• The Explore the Bible lesson for Sept. 3 focuses on Exodus 3:4-14; 4:13-16.
It is fair to say most people do not desire to live aimless lives but are, by nature, easily capable of doing so. In the context of the American Dream, we are told we are capable of achieving more than the previous generation, accompanied with dramatic stories of how others have done so. Sadly, a majority of people, both “successful” and not, live their years without a clear purpose. This is the sad reality that brings us to this necessary lesson: God calls and empowers people to serve him and his purposes.
Looking at the biblical text, we are reintroduced to an older Moses. The man who grew up in Pharaoh’s household was spending his years wandering the desert as a subservient shepherd. For starters, perhaps we should ask our classes this question: Like Moses, how have you gone from great potential to a life of purposelessness? We need to share together not only the captured emotions of such a downward trend, but even more our desperate need for a true and God-given purpose.
When we admit we are aimless, we need to be looking—searching—for God’s divine interruption, such as a burning bush. Even more, just as Moses said, “Here I am” (3:4b), we should be ready to answer God’s divine interruption with what Jewish scholar Nahum M. Sarna calls an “unhesitating response to a call.” (Sarna, Exodus, 14).
Once God has our attention, he then speaks his purpose for our lives. You will know it is God giving you his purpose, because it is always God-sized and bigger than human imagination. To explore this, ask your class to share one life example of how God got their attention and gave them a God-sized purpose.
Until we make this more personal, we will see this as only as the story of a Bible character we view as superhuman, when in reality, Moses was as human as we are. Consider Matthew Barnett’s story, where he started out with his self-promoted purpose “to build God a great church” in Los Angeles, until God said to him in Echo Park in the middle of the night, “If you reach the people that nobody wants, I’ll send you the people that everybody wants. … Build people” (Barnett, The Cause Within You, 10-13). Today, Barnett continues to lead The Dream Center, which has dramatically affected the poverty landscape in Los Angeles, and he also pastors an active, growing and externally focused church.
The assignment God gives each of us will always overwhelm us, because God is speaking from his perspective, not our minimized view. God heard the voices of his oppressed children as they lived aimless lives in slavery—something God never desires for his children—and his big plan was for Moses to have a purpose so that his children would once again gain a purpose for life. After describing the scenario (3:7-9), God plainly says: “So now, go. I am sending you…” (3:10a). This is a pivotal moment for the budding nation of Israel, and it also happens to be the first time that the “messenger prophet” role would be established in Scripture (Sarna, Exodus, 16).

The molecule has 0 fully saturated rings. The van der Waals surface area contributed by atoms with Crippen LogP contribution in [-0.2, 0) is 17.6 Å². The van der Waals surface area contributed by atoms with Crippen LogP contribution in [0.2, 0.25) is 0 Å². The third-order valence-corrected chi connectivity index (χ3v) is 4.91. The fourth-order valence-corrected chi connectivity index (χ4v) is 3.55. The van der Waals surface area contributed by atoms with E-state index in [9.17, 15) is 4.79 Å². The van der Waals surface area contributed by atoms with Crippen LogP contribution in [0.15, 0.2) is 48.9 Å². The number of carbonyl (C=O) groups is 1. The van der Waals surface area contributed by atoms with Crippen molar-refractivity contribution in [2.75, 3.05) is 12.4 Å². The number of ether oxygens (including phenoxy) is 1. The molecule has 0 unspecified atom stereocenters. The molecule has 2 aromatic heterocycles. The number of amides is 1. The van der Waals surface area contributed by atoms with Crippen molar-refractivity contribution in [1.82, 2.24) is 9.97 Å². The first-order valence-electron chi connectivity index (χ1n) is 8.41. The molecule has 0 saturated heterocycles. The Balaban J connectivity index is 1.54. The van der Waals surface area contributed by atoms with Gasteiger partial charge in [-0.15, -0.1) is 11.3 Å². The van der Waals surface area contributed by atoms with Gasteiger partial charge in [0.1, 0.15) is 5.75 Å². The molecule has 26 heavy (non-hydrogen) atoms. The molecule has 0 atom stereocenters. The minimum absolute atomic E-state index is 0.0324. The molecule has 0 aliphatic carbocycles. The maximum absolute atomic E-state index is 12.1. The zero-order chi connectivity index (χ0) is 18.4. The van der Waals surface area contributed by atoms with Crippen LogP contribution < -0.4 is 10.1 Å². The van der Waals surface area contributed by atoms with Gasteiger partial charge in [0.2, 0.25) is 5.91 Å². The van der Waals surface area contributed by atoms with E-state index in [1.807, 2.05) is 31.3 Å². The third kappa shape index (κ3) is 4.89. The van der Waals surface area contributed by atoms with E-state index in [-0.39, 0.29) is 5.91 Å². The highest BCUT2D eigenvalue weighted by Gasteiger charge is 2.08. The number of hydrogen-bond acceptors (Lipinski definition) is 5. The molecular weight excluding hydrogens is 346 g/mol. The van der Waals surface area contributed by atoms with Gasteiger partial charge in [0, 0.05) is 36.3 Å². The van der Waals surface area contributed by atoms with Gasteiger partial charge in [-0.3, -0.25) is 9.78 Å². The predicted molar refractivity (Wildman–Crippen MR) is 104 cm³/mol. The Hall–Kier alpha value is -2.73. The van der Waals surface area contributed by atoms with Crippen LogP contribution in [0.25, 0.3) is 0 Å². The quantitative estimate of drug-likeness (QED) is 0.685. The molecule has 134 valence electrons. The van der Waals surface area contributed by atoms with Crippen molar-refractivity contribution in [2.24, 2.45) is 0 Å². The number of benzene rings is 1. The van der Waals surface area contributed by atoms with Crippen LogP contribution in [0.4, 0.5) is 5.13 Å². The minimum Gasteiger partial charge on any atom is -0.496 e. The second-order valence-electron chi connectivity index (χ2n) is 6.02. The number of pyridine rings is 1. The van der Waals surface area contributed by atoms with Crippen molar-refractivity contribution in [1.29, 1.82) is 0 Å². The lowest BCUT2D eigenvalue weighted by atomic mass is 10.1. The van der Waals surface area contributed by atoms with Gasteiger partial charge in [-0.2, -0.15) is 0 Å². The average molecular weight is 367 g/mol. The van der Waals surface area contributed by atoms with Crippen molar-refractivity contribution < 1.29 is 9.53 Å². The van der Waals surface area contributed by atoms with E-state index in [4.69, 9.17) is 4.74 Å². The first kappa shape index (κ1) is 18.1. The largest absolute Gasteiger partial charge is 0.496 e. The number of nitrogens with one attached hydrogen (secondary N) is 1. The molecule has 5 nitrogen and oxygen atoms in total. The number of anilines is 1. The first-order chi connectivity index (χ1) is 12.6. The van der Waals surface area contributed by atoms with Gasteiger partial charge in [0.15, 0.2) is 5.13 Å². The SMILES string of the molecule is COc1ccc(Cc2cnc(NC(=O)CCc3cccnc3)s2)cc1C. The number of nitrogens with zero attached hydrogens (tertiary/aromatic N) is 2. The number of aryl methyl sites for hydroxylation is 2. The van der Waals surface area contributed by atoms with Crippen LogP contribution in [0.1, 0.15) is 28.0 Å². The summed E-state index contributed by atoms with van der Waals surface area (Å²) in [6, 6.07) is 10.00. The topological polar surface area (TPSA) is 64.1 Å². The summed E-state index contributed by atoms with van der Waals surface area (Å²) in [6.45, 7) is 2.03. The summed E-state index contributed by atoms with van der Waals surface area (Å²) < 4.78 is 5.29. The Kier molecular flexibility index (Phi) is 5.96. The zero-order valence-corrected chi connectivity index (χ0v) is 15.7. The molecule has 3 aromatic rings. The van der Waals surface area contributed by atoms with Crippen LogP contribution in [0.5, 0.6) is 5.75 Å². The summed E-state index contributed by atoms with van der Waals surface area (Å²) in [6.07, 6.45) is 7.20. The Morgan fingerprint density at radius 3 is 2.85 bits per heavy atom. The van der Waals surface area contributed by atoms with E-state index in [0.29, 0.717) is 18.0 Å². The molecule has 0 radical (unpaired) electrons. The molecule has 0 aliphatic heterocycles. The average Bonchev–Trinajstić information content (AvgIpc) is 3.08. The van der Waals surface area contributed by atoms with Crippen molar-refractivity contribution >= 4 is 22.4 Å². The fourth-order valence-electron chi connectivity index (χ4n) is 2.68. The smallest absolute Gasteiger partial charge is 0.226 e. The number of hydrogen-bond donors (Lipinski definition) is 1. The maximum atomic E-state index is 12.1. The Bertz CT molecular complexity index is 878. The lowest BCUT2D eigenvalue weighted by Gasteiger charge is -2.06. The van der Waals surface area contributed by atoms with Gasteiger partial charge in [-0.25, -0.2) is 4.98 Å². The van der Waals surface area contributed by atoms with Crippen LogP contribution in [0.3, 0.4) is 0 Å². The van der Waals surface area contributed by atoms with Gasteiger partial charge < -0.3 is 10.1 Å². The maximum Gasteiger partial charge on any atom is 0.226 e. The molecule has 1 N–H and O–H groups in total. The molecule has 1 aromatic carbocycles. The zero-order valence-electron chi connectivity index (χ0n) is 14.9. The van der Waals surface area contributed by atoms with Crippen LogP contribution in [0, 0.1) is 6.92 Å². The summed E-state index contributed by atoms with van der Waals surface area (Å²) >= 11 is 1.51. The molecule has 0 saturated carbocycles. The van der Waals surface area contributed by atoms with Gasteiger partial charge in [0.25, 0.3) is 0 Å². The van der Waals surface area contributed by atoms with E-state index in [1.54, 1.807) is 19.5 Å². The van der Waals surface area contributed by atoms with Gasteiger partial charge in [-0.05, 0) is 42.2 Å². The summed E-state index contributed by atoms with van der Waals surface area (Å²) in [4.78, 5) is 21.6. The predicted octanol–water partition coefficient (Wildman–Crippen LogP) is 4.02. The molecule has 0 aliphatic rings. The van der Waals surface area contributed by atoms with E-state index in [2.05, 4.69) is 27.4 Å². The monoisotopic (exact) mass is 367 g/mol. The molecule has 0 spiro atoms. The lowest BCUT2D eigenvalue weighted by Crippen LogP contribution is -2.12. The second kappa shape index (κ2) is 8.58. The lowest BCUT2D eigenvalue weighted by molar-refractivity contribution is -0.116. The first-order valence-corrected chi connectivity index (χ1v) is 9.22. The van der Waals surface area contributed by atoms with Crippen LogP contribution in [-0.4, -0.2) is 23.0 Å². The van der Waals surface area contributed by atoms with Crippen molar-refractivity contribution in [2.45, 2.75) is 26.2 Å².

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Here is where we easily find ourselves in Moses’s story: Once God has our attention and shares his purpose, we easily slip back into the well-worn garments of aimlessness. Let us be honest and ask each other: How have I been guilty of wanting to be comfortable instead of purposeful?
The next section actually extends nearly a chapter long, with Moses doing what we humans do best: Make excuses. Even God’s patience can be tested to the extreme. Notice how after God answered Moses’s questions with full answers and miraculous signs, Moses went too far by simply asking God to send someone else: “Then the Lord’s anger burned against Moses” (4:14a). While God may deal with our mortal minds in patience and kindness, when we question his purpose for us, he will respond in such a way that we realize we have overstepped our bounds.
This is the sequence we see in this story: It is God who calls us, it is he who gives us purpose, and by his holy name we will fulfill his purpose. Even in God’s anger, he gave Moses all that was needed, including the help of Aaron, who was by no coincidence already en route to meet Moses (4:14b).
We come to the assessment thus far with God’s why and what, which he meets with how. It is important to remember that our purpose and fulfilling of our purpose completely hinges on God’s will. We respond in obedience and leave the details to his divine plan. As Proverbs 19:21 reminds us, “Many are the plans in a person’s heart, but it is the Lord’s purpose that prevails.” This is made true in our story as Moses at last surrenders to God’s purpose, seeing that God’s plan is better than his aimless life.
This story now touches us as we must ask: Will I choose God’s plan over my aimless life? Be clear in stressing that God has a plan and purpose for each of us, and God will not yield his way to aimlessness. It is now our choice to decide whether or not we will trade our aimless ways for God’s purpose.
Heath A. Kirkwood is lead pastor of First Baptist Church in Lorena.